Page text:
The military has retained the authority to carry out strikes in support of the Afghan National Defense and Security Forces (ANDSF) during the final stages of the withdrawal of US troops, but the pace of these strikes has decreased in recent weeks. According to a defense official, the US military has carried out approximately six or seven strikes in the past 30 days, mostly using drones to launch the strikes. Previously, the US launched strikes in support of Afghan forces on a more frequent basis, a different defense official said.
“I can say that in the last several days, we have acted through airstrikes to support the ANDSF, but I won’t get into technical details of those strikes,” Pentagon press secretary John Kirby said at a press briefing Thursday.
Three of the last four strikes have targeted captured equipment, one official said. This includes US equipment transferred to the ANDSF that the Taliban then captured as it advanced throughout the country.
This latest development is an indication of the success the Taliban has had as it sweeps across the country, pushing back the Afghan military and taking over significant swaths of territory as the US nears the ends of its withdrawal.
US Central Command, which is in charge of Afghanistan, said recently that the withdrawal of US forces is more than 95% complete. President Joe Biden has said the withdrawal would be complete by the end of August. Approximately 650 troops are set to remain in the country to secure the US diplomatic presence in Afghanistan, including the embassy, and to assist in securing Kabul’s international airport, which is a necessary facility for the movement of diplomats.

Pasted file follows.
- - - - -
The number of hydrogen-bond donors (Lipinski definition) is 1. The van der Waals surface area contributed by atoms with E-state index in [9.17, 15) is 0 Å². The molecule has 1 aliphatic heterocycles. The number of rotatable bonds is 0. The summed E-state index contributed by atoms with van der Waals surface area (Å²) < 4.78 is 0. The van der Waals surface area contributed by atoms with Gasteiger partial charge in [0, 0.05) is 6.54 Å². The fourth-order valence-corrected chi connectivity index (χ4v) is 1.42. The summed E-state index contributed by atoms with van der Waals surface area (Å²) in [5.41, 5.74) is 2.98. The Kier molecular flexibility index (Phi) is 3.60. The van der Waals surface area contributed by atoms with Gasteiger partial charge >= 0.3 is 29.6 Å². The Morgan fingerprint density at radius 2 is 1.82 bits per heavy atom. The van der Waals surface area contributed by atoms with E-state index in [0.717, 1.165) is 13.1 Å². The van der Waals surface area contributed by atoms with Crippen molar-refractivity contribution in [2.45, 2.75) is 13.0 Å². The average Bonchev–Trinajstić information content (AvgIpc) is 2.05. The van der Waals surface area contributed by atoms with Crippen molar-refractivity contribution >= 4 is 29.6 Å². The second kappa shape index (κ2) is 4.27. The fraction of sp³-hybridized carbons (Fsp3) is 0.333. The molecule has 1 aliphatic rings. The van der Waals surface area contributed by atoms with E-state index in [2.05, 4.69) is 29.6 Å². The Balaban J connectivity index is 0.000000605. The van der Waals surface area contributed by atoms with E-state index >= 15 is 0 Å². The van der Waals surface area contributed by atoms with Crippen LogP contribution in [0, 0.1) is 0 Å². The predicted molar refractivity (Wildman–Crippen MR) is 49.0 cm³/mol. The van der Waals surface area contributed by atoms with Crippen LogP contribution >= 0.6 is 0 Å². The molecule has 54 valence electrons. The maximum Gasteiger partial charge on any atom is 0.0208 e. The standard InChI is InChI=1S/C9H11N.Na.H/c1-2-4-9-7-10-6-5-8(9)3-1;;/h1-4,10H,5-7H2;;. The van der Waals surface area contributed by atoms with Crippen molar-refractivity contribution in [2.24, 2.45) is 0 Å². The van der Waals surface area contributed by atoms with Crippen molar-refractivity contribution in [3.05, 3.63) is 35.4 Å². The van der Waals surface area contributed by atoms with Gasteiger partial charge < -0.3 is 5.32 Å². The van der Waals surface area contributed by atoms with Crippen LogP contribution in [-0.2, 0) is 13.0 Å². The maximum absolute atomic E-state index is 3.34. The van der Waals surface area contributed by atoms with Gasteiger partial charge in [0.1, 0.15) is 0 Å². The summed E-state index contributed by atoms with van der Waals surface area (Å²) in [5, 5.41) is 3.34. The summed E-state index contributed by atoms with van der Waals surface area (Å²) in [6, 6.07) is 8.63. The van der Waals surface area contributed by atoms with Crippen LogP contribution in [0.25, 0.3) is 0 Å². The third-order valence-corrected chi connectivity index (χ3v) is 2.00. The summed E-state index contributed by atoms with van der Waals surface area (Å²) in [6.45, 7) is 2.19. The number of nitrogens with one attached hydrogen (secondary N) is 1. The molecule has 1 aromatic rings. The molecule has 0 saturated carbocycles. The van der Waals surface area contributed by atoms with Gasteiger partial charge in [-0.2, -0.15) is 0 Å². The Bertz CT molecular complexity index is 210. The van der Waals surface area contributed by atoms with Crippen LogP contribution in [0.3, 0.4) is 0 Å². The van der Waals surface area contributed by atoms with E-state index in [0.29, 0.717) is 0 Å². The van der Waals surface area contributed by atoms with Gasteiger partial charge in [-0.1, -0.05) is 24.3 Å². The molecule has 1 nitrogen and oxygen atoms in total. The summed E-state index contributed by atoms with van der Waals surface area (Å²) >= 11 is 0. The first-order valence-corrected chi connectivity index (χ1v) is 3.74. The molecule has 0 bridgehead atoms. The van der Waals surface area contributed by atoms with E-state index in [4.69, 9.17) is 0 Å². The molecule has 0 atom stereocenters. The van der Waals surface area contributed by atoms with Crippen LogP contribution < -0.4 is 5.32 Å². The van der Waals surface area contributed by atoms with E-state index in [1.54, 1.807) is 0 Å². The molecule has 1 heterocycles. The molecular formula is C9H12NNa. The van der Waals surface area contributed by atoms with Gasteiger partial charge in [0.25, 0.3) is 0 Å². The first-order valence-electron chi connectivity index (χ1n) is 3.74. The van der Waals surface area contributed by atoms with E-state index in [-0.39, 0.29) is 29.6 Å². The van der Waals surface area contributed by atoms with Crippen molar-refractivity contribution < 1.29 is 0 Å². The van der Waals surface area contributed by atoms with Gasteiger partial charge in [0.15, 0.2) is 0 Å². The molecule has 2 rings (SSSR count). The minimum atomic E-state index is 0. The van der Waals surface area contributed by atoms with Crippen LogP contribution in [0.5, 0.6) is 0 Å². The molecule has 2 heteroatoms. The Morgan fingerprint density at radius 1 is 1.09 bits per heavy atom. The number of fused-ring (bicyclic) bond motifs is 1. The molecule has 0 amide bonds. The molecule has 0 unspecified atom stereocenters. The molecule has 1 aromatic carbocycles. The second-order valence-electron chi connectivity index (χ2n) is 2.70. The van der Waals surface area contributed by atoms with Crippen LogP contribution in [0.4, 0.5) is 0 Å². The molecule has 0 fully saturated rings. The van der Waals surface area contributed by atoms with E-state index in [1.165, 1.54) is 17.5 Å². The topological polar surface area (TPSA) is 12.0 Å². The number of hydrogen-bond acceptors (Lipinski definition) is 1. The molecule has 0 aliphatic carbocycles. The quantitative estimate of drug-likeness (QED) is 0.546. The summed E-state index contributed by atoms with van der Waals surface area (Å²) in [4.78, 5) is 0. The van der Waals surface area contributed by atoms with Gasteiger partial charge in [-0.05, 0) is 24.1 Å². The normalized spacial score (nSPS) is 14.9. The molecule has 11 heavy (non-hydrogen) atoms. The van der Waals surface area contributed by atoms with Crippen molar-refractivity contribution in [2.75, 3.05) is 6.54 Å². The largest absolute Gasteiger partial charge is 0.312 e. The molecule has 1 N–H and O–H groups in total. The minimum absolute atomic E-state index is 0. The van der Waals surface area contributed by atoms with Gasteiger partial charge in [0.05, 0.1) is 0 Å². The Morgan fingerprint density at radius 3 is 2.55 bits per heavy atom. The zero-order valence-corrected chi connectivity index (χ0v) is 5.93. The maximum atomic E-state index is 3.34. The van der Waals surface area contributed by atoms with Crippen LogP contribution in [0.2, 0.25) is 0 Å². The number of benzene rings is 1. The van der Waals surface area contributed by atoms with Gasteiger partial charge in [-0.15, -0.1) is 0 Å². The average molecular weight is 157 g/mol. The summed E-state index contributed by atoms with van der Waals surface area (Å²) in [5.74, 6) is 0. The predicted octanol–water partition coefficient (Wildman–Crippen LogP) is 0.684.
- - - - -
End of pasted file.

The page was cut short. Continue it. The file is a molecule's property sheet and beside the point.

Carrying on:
On Wednesday, Joint Chiefs Chairman Gen. Mark Milley said the Taliban held approximately 212 or 213 of the country’s 419 districts. Although the Taliban had not captured any of the 34 provincial capitals, it had surrounded half of them in an attempt to isolate key population centers, Milley said.
“Strategic momentum appears to sort of be with the Taliban,” Milley said. The Afghan military was consolidating its forces to protect the provincial capitals and Kabul, Milley said. The Eid holiday has led to a lull in the fighting, Milley added, but he noted that the situation throughout the country would become clearer following the holiday.
“There’s a possibility of a complete Taliban takeover or a possibility of any number of other scenarios, breakdown, warlordism, all other kinds of scenarios that are out there. We’re monitoring very closely, I don’t think the end game is yet written,” he said.
The airstrikes come as the Biden administration is preparing to evacuate the first group of tens of thousands of Afghan interpreters and their families who are applying for special immigrants visas (SIVs) to move to the US. Many fear for their lives from the Taliban because of their assistance to the American military presence in Afghanistan.
At least a portion of the first group of 2,500 Afghans who are in the final phases of their SIV applications will be housed at Ft. Lee in Virginia, Kirby said earlier this week. The relocation could occur as early as next week, sources said.
Earlier this month, the top US general in Afghanistan stepped down as the military withdrawal nears it completion. Gen. Austin Scott Miller transferred his command authorities to Gen. Kenneth McKenzie, the leader of US Central Command, in a ceremony in Kabul two weeks ago. The transition of command authorities is a key milestone in the US military withdrawal from Afghanistan.
Miller, who was the longest-serving US commander throughout America’s nearly two decades of military involvement in Afghanistan, has repeatedly voiced concern about the pace of the Taliban’s territorial gains and the potential for civil war in the country once the US military campaign is complete.
As he handed off leadership responsibilities, Miller noted the escalating violence driven by Taliban attacks and emphasized that it will not help establish a political agreement with the Afghan government.
“I’m one of the US military officers who’s had the opportunity to speak with the Taliban,” Miller said. “And I’ve told them … it’s important that the military sides set the conditions for a peaceful and political settlement in Afghanistan. We can all see the violence that’s taking place across the country. But we know that with that violence, what is very difficult to achieve is a political settlement.”